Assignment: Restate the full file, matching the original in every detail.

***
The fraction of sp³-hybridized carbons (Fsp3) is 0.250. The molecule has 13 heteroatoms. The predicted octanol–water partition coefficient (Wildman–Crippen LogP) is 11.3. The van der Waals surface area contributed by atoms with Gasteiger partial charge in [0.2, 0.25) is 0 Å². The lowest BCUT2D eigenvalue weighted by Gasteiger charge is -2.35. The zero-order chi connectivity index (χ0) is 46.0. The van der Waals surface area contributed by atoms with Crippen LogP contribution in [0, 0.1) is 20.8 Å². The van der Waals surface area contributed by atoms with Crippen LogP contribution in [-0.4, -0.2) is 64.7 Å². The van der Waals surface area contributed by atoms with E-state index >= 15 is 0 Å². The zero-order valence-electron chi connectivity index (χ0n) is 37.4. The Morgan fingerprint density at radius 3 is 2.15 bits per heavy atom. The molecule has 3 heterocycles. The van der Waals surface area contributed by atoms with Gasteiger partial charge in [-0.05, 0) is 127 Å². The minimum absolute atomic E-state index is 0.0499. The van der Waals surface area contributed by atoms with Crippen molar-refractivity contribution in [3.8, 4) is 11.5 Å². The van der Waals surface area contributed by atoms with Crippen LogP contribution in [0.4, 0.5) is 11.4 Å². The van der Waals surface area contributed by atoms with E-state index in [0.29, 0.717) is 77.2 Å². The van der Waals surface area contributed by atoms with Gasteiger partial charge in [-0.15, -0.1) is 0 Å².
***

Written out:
The fraction of sp³-hybridized carbons (Fsp3) is 0.250. The molecule has 13 heteroatoms. The predicted octanol–water partition coefficient (Wildman–Crippen LogP) is 11.3. The van der Waals surface area contributed by atoms with Gasteiger partial charge in [0.2, 0.25) is 0 Å². The lowest BCUT2D eigenvalue weighted by Gasteiger charge is -2.35. The zero-order chi connectivity index (χ0) is 46.0. The van der Waals surface area contributed by atoms with Crippen LogP contribution in [0, 0.1) is 20.8 Å². The van der Waals surface area contributed by atoms with Crippen LogP contribution in [-0.4, -0.2) is 64.7 Å². The van der Waals surface area contributed by atoms with E-state index >= 15 is 0 Å². The zero-order valence-electron chi connectivity index (χ0n) is 37.4. The Morgan fingerprint density at radius 3 is 2.15 bits per heavy atom. The molecule has 3 heterocycles. The van der Waals surface area contributed by atoms with Gasteiger partial charge in [-0.05, 0) is 127 Å². The minimum absolute atomic E-state index is 0.0499. The van der Waals surface area contributed by atoms with Crippen molar-refractivity contribution in [3.8, 4) is 11.5 Å². The van der Waals surface area contributed by atoms with Crippen LogP contribution in [0.4, 0.5) is 11.4 Å². The van der Waals surface area contributed by atoms with E-state index in [0.29, 0.717) is 77.2 Å². The van der Waals surface area contributed by atoms with Gasteiger partial charge in [-0.15, -0.1) is 0 Å².